The newly released version of the Mathematica scientific number-crunching software allows users to enter calculations in plain English, the company announced Monday.
With Wolfram Research's Mathematica 8, now available, the user can simply type in the desired calculation and the software will interpret the input and, presumably, return the correct answer. The company calls this feature "linguistically controlled computing."
"Traditionally, getting computers to perform tasks requires speaking their language or using point-and-click interfaces," said Stephen Wolfram, CEO and founder of Wolfram Research, in a statement. "Free-form linguistics understands human language and translates it into syntax."
This new form of input comes courtesy of Wolfram|Alpha, the company's online Mathematica-powered computation engine.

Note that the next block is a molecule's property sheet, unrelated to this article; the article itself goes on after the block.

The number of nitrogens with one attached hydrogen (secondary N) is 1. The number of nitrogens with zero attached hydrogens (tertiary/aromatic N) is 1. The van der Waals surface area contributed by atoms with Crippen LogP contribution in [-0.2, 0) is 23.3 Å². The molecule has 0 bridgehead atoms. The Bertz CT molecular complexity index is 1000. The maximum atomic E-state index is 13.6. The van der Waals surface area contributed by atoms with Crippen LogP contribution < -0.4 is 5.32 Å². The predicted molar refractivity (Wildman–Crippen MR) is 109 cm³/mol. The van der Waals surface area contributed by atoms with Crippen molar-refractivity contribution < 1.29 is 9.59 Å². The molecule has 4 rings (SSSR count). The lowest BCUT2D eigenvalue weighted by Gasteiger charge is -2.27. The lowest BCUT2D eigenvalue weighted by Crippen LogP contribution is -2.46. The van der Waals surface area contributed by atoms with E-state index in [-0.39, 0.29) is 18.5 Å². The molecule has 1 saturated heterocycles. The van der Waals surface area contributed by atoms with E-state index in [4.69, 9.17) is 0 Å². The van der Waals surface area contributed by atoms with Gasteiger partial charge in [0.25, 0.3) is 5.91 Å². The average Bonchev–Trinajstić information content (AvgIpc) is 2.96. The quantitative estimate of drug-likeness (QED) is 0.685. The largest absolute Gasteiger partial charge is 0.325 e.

Someone who needs to, say, get the value of pi to the 200th digit would enter "pi 200 digits" into the command box, rather than encode the question in the Mathematica syntax ("N[Pi, 200]"). Or a user could enter an entire math problem, such as "2a-b=3, a+b+c=1, c-b=6," and the software will intuit that the values of a, b and c will be needed, and return the result.
Overall, version 8 of the software has more than 500 new features and functions, according to the company.
For the first time, the software can generate answers as working C code and standalone executable programs or libraries, eliminating the middle step of translating the Mathematica output. It can also take advantage of the computational power offered by GPUs (Graphics Processing Units) and multicore processors. The software also has an expanded library of functions for statistical and financial and image analysis.
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